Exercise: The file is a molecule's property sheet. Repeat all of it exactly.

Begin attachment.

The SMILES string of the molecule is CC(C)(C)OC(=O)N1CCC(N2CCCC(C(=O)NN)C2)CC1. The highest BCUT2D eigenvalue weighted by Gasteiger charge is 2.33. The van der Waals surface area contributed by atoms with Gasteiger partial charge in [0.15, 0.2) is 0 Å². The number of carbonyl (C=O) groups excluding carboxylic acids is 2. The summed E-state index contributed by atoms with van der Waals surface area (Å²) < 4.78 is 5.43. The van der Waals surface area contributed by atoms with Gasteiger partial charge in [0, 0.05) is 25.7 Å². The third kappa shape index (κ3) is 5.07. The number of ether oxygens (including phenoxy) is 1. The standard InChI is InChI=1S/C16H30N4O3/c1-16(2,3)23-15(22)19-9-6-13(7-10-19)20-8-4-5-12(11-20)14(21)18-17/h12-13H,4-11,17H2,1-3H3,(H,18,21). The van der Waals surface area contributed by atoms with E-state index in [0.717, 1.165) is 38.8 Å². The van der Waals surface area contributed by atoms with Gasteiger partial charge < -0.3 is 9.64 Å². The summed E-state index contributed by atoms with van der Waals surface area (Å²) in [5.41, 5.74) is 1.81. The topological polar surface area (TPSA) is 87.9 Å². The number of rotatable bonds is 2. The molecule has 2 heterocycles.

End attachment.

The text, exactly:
The SMILES string of the molecule is CC(C)(C)OC(=O)N1CCC(N2CCCC(C(=O)NN)C2)CC1. The highest BCUT2D eigenvalue weighted by Gasteiger charge is 2.33. The van der Waals surface area contributed by atoms with Gasteiger partial charge in [0.15, 0.2) is 0 Å². The number of carbonyl (C=O) groups excluding carboxylic acids is 2. The summed E-state index contributed by atoms with van der Waals surface area (Å²) < 4.78 is 5.43. The van der Waals surface area contributed by atoms with Gasteiger partial charge in [0, 0.05) is 25.7 Å². The third kappa shape index (κ3) is 5.07. The number of ether oxygens (including phenoxy) is 1. The standard InChI is InChI=1S/C16H30N4O3/c1-16(2,3)23-15(22)19-9-6-13(7-10-19)20-8-4-5-12(11-20)14(21)18-17/h12-13H,4-11,17H2,1-3H3,(H,18,21). The van der Waals surface area contributed by atoms with E-state index in [0.717, 1.165) is 38.8 Å². The van der Waals surface area contributed by atoms with Gasteiger partial charge < -0.3 is 9.64 Å². The summed E-state index contributed by atoms with van der Waals surface area (Å²) in [5.41, 5.74) is 1.81. The topological polar surface area (TPSA) is 87.9 Å². The number of rotatable bonds is 2. The molecule has 2 heterocycles.